Canada's spy agencies are investigating possible cyber breaches at institutions working on COVID-19. The agencies are also concerned about intellectual and research theft through foreign investments in Canadian firms. (Ben Nelms/CBC)

More security concerns from cyberspace and foreign actors

Cyber threats to research, acquisition through business investment

It was only a week ago that the Canadian Security Establishment (CSE) and the Canadian Security Intelligence Service (CSIS) issued an unusual joint statement, “that it is near certain that state sponsored actors have shifted their focus during the pandemic, and that Canadian intellectual property represents a valuable target” and mentioned ‘state actors’ but with no direct naming.

Government cyber agencies had previously issued an alert in March about hacking into research facilities

U.S security agencies had issued similar warnings but named China, as did a top secret Canadian parliamentary committee on security issues which named China and Russia as cyber threats while other nations mentioned on the report had been blanked out.

Investigations underway

This week comes news that Canadian authorities are now in fact investigating possible breaches at research establishments working on COVID-19.

At a Parliamentary committee meeting last night, the head of the Communications Security Establisment’s (CSE) Cyber Centre, Scott Jones said the have seen compromises of research organisations regarding “malicious activity, or at least suspicious, and we’re working with them to determine whether or not it was malicious, where it came from, and who, and was it a success or not”.

Scott Jones, head of CSE says threats against national security are increasing and in a variety of forms, adding that investigations into possible breaches at medical research institutions are in progress (Justin Tang -CP)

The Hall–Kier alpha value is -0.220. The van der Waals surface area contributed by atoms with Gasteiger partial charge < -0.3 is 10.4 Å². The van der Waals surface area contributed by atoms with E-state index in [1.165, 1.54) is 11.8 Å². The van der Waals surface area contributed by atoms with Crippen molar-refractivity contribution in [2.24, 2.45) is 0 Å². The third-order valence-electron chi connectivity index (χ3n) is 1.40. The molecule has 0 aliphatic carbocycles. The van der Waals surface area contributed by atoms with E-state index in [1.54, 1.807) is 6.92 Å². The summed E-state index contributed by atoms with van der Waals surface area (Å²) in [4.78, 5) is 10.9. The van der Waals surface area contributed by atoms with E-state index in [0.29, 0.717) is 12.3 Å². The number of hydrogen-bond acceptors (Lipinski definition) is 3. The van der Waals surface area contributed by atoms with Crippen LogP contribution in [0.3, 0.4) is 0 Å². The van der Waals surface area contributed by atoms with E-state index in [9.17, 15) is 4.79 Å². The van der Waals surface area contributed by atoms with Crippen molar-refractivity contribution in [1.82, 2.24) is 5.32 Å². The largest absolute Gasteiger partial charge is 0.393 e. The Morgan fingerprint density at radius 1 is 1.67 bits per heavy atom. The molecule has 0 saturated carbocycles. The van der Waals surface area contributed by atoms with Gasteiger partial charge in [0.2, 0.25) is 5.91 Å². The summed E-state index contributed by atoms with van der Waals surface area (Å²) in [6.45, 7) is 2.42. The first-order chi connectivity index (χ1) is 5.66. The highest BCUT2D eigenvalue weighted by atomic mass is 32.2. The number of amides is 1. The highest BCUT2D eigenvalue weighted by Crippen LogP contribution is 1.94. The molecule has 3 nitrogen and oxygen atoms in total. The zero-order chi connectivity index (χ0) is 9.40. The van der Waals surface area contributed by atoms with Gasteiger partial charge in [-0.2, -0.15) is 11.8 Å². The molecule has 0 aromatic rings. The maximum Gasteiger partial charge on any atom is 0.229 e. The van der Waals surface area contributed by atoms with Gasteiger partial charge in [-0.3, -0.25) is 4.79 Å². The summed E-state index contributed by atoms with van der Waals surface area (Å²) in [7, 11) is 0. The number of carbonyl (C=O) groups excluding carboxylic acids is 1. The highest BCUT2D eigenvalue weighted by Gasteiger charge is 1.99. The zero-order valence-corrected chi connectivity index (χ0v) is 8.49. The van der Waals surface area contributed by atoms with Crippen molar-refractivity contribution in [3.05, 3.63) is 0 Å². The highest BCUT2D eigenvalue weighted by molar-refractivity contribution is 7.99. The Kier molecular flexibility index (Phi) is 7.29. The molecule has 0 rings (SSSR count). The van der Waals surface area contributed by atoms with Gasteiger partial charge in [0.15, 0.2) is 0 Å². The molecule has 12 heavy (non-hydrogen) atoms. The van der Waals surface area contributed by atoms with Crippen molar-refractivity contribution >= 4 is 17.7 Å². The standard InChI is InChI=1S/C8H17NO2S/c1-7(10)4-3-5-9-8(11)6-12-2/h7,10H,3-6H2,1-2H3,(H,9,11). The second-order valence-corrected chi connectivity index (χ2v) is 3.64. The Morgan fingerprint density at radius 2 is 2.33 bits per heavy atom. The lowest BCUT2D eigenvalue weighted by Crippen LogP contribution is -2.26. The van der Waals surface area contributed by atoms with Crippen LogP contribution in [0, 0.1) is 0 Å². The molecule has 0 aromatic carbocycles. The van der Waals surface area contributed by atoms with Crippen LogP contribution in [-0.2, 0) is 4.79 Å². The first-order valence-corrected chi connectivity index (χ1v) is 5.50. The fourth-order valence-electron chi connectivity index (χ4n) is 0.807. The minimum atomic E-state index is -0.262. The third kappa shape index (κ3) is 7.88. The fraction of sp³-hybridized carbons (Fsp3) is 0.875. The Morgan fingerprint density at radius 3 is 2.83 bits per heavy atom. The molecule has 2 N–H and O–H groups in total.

Not only cyber threats, foreign investment as well

The Canadian Security Intelligence Service (CSIS) tabled its annual public report today and noted that

Canada is a very attractive target to ‘foreign’ interests saying that “ Canada’s advanced and competitive economy, as well as its close economic and strategic partnership with the United States, makes it an ongoing target of hostile foreign state activities. Canada’s status as a founding member of the North Atlantic Treaty Organization (NATO) and its participation in a number of multilateral and bilateral defence and trade agreements has made it an attractive target for espionage and foreign interference”.

In addition  to threats posed by terrorists with political,and religious views it also notes threats from the recent phenomenon of extremist misogynistic  ‘incels’  The report indicates there are about 250 ‘Canadian Extremist Travellers’ -Canadian citizens or permanent residents, who have or who are suspected of having taken part in terrorist-related activity. About 60 have returned to Canada.

However, regarding  other national threats it added to previously mentioned cyber concerns with warnings about how certain foreign investment in Canadian companies could pose a national security threat.

It pointed out that while most foreign investment in Canadian firms is open and transparent, that is not always the case.  Without naming any country it says state owned companies or private companies with close connections to the state or its intelligence services can use acquisitions or other economic activities that could be harmful to Canada’s interests.  It says, “Corporate acquisitions by these entities pose potential risks related to vulnerabilities in critical infrastructure, control over strategic sectors, espionage and foreign influenced activities, and illegal transfer of technology and expertise”.

Last month the federal government said it was increasing scrutiny of foreign investment in Canadian firms, big and small, especially in areas of public health or critical goods, but also noting that such foreign investment may be motivated by non-commercial imperatives that could harm Canada’s economic or national security interests, a risk that is amplified in the current context”.

The document also sends out a warning to non-governmental and academic institutions and civil society to be wary of the possibility of covert threats to sensitive research, economic, political, and military information.

Categories: Economy, Health, International, Internet, Science & Technology, Politics
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